Friday Night on the Barricades
On a perfect mid-June Friday night, we gathered with a hundred other people on the Chelsea Street bridge in South Royalton to protest the NewVista project. NewVista is a development concept underwritten by Utahan David Hall and inspired by the writings of Joseph Smith. It would entail the acquisition of 5,000 acres of land in Strafford, Sharon, Tunbridge, and Royalton to construct a development housing 15,000-20,000 people. (These four towns’ combined population is currently less than 7,000 people.) Mr. Hall has acquired about 1,500 acres to date.
We won’t recount in this blog the full detail of what we know about New Vista; the absurdity of this development scheme has been chronicled well elsewhere by the Vermont press corps. Read Nicole Antal’s first article, which broke the story in the Daily UV back in March. Here’s her piece on Friday night’s South Royalton protest. VTDigger's Anne Galloway wrote an extensive piece which is helpful in understanding the breadth of what David Hall has in mind.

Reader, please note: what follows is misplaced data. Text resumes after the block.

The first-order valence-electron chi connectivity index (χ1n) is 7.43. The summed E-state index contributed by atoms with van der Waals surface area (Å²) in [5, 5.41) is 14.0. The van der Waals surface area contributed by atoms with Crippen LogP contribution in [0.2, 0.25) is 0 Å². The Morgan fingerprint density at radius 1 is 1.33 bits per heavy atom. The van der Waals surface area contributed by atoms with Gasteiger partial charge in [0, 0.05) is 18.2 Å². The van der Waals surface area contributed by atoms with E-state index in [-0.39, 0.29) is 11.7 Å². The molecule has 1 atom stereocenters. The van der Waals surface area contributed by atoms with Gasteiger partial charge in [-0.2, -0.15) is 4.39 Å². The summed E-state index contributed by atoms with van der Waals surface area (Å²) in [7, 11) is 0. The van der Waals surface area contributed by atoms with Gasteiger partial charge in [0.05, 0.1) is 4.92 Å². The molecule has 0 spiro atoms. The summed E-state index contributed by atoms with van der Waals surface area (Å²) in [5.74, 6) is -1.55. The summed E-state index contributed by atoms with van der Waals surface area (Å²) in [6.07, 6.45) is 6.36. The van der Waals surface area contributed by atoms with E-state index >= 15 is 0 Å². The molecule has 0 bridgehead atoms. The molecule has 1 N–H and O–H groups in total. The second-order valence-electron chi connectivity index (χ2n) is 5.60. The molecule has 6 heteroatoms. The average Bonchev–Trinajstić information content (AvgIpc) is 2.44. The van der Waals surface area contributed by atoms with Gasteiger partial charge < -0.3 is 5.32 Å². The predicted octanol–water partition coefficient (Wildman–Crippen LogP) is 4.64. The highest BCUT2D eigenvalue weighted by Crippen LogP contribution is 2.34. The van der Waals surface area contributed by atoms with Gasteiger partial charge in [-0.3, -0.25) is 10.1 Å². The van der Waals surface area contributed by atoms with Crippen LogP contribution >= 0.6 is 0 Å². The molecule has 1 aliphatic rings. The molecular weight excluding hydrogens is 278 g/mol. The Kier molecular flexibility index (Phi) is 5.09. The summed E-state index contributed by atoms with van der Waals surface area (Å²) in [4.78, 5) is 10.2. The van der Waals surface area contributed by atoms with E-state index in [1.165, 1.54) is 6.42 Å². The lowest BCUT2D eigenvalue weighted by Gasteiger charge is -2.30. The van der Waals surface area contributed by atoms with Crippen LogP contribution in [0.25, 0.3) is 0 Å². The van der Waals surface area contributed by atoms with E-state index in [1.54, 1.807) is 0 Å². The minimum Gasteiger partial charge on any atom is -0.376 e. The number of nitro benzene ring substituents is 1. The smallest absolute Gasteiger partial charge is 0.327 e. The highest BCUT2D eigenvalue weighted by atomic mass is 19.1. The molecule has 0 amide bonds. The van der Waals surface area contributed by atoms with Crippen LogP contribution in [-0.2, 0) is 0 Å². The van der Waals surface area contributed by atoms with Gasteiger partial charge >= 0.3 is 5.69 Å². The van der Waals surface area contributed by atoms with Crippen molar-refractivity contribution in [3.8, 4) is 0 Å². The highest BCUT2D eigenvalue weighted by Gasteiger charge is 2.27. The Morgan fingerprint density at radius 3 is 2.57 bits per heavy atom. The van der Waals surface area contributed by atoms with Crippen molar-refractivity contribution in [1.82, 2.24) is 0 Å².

While Act 250 can occasionally cause frustration for Vermont builders, the wisdom of that law has never been more apparent than in the face of the NewVista threat. It’s difficult to imagine David Hall’s scheme having a prayer of getting through an Act 250 review. Yet Mr. Hall appears to prepping for a long game, endowing his NewVista Foundation with assets north of $100 million to pursue a dream he doesn’t expect to be accomplished in his lifetime. Rob Wolfe, who interviewed Hall for a Sunday Valley News article back in March, wrote of Hall’s willingness to respect Vermonters’ wishes. Hall said, “If the people of Vermont can’t come to really love the concept, it’s not going to be done.”
Which brings us back to the 100 folks standing on a bridge in South Royalton. There was lots of love on Chelsea Street on Friday evening, though that love was directed at saving a rural Vermont landscape from development.
A rowdy Strafford crew on the bridge Friday evening.